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Breathe your way to better sleep

By Kelly Small

Pillow talk with breathwork expert Kelly Small.

Breathwork has risen in popularity recently as a wellness ‘trend’. It might seem like yet another fad and sure, everyone breathes all day long without much thought. However, how we breathe and the quality of breath can make a real difference to our overall well being. We chatted with Kelly, founder of Eleven Breathwork on how breathwork can help us optimize our sleep.


What’s the link between breathwork and sleep? How can it help us?


For restorative and restful sleep, we want to ensure that our nervous system and heart rate is as relaxed as possible and the quickest way we can down-regulate our nervous system is via the breath. By practising a calming breathwork practice for at least 10 minutes before falling asleep can really help bring the mind and body into calm. 


How often should we be practising ‘breathwork’ to feel the effects?


Little and often is ideal, even if you start with just 5 minutes a day you will still feel a difference in your state of being. I’d then recommend having regular “check-ins” throughout the day, noticing how you feel, how your breathing feels throughout the day and then taking a few minutes to just slow down your breathing. The great thing is you can practice anywhere, in bed, on the tube or at your desk. 


How can we tell if we’re not breathing correctly?


Breath awareness is fundamental to breathwork so that we can become aware of how our emotions and how we are feeling changes our breathing. If we are upset or angry we might unconsciously hold our breath repressing what we want to say, or if we are stressed our breathing will become rapid, shallow and up high into the chest. For our everyday breathing, we want to breathe through the nose, slowly and with the diaphragm. A good practice is placing one hand on the chest and one hand on the belly and noticing with hand moves first. If it’s the hand on the chest that rises first then you are breathing up high into the chest, so try and slow the breath down sending it as low down into the belly as possible and see how you feel. 


Kelly’s top 3 breathing techniques for sleep


Slow nasal breathing. When we experience stress (hello) we over breathe and the breath becomes rapid and shallow. Which in turn, makes us more stressed. One way to counteract this is breathing through the nose to control the amount of air and slowing the breath down which promotes relaxation.


Try the technique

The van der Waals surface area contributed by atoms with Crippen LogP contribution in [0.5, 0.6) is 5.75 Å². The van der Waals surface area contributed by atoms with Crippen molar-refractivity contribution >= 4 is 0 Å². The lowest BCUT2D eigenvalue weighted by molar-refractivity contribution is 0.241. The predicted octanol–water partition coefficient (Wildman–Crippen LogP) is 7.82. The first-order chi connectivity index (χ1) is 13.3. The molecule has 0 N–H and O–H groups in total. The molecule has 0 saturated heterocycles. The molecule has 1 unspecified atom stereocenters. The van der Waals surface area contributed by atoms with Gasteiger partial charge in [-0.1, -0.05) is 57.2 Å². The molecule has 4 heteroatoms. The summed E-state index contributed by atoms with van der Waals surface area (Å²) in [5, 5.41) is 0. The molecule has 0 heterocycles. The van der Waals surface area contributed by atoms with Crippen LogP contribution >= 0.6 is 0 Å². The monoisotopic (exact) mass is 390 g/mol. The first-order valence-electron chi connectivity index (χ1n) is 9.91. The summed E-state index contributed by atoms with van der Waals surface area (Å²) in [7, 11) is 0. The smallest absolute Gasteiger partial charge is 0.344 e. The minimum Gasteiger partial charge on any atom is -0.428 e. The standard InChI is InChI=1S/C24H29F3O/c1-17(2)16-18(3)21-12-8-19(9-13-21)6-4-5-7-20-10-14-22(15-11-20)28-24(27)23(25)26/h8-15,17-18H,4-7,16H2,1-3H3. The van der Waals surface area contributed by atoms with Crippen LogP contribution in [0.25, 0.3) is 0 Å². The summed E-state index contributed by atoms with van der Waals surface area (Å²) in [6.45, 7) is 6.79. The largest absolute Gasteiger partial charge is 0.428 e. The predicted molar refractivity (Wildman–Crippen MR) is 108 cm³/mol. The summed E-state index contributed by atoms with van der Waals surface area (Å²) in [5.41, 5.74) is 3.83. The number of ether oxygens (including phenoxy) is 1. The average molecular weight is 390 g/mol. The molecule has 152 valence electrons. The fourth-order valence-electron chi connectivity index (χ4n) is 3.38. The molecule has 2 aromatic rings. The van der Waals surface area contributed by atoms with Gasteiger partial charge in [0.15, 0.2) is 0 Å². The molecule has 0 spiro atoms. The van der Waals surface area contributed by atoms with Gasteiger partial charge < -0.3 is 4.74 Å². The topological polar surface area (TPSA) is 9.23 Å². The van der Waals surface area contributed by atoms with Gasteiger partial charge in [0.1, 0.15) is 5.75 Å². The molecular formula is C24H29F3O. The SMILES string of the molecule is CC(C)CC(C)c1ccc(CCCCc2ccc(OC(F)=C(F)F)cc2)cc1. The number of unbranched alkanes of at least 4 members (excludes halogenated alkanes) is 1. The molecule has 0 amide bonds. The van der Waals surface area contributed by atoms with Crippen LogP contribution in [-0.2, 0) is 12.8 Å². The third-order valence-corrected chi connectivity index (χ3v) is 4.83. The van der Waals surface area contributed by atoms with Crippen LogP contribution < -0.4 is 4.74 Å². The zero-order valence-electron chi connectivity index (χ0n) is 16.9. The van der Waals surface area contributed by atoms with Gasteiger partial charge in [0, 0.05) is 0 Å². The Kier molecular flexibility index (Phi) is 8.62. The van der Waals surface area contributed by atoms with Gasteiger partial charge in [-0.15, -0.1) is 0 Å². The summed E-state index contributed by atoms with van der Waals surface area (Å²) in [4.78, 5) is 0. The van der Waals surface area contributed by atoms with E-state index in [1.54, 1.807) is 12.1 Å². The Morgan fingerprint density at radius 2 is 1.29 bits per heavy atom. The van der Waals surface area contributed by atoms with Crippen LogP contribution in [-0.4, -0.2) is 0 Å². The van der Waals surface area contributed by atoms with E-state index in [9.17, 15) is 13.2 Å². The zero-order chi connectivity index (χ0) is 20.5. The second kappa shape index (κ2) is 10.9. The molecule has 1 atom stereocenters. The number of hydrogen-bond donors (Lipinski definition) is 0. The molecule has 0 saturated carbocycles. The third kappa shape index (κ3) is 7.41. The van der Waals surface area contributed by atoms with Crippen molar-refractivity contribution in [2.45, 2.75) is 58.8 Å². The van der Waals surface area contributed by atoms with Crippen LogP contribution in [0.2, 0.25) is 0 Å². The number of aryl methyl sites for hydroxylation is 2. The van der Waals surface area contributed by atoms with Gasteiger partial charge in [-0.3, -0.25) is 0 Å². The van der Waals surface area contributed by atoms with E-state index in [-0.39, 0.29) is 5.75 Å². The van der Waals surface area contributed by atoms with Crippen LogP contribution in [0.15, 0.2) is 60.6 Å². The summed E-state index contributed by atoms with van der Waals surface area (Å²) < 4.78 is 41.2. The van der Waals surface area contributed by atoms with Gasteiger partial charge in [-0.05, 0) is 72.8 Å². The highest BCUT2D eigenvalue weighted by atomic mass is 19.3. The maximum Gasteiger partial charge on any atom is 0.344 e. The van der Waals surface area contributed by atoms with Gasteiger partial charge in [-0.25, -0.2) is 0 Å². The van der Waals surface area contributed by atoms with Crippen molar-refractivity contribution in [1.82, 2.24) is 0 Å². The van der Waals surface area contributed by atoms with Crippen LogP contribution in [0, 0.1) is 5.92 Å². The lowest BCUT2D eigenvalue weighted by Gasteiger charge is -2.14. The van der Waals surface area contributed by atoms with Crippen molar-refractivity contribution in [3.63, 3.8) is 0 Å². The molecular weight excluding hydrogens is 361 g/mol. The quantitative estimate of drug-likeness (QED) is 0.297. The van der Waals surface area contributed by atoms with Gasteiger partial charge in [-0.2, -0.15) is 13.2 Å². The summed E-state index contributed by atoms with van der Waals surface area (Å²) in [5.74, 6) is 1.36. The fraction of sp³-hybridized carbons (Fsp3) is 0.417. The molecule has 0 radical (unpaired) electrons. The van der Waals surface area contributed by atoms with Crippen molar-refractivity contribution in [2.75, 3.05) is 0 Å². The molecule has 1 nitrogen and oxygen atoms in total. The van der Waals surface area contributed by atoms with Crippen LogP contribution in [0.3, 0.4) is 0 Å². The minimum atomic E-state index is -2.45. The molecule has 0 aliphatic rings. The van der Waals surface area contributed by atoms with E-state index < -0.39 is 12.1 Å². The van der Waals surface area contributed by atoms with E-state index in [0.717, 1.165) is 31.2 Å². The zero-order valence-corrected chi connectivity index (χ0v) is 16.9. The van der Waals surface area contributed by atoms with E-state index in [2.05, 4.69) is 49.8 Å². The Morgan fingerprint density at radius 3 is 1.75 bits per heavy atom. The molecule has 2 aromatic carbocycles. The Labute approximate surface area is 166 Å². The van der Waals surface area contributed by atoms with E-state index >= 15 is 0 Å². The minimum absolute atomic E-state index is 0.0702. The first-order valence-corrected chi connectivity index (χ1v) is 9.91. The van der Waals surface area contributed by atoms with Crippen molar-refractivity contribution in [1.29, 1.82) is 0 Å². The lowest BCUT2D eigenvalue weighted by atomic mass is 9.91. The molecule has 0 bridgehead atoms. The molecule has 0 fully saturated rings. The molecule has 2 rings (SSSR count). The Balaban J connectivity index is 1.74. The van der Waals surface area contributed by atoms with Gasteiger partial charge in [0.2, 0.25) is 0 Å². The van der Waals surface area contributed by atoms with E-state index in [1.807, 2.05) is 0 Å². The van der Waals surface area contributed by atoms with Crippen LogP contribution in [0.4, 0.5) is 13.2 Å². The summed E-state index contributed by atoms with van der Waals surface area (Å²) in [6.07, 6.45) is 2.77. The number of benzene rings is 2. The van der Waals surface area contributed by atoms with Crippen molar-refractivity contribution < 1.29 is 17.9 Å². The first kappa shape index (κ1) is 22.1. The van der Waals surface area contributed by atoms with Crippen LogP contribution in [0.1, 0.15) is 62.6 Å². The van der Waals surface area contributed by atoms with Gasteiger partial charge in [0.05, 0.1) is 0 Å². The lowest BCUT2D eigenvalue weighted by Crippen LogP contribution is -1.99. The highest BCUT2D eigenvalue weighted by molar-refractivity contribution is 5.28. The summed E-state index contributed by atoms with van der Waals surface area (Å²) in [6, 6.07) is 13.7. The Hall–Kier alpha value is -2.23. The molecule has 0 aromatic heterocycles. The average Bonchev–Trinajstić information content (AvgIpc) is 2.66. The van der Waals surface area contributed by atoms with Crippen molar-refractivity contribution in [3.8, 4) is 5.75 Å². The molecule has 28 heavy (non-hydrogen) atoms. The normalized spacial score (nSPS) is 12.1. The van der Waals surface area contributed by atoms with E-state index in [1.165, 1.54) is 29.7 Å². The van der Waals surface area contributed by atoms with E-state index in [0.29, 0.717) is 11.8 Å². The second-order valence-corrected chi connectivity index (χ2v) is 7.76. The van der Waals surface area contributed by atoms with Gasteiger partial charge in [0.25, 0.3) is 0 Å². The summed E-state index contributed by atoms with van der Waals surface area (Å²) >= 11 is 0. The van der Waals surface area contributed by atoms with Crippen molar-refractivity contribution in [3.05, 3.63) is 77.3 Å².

Inhale through the nose for a slow count of 6

Exhale through the nose for a slow count of 6

Repeat for a minimum 2 minutes and 5 for maximum results 


Extended Exhalation. One way to activate the parasympathetic nervous system to promote restful sleep is to double the length of the exhale to the inhale. If we’ve had a stressful experience during the day our body will stay in flight or fight so by practising this before bed will ensure that your body is downregulated before sleep.


Try the technique

Inhale through the nose for a count of 4

Exhale through the nose for a count of 8 

Ideally, this is repeated for 10 minutes as needed 


Diaphragmatic breathing. Also known as belly breathing. When we breathe into our belly we activate our diaphragm which is our primary breathing muscle. This activates our vagus nerve – this is the longest nerve in the body – it runs from the brain to the intestines and is the main component of the parasympathetic nervous system. 


Try the technique

Hand on your belly button breath as low down into the pelvic area as you can 

Breath in and out as slowly as you can 

This practice can be used as the foundation of the top two techniques


Sleep Hack – Mouth Taping

If you wake up with a dry mouth, feeling dehydrated, with a foggy brain and questioning if you even slept at all, chances are you were sleeping with your mouth open all night and over-breathing. By using a really small 5p size piece of breathable tape such as microporous surgical tape to just gently hold your lips closed ensures you stick to nasal breathing during sleep. Nasal breathing warms and filters the air that we are breathing whilst sleeping, and considering we sleep for 1/3 of our lives we want it to be as optimal as possible. Please don’t mouth tape if you’ve been drinking alcohol or you’re sick, just a small piece is more than enough, you don’t need to tape the whole mouth shut! You should be able to still talk and push the tape off with your tongue if needed.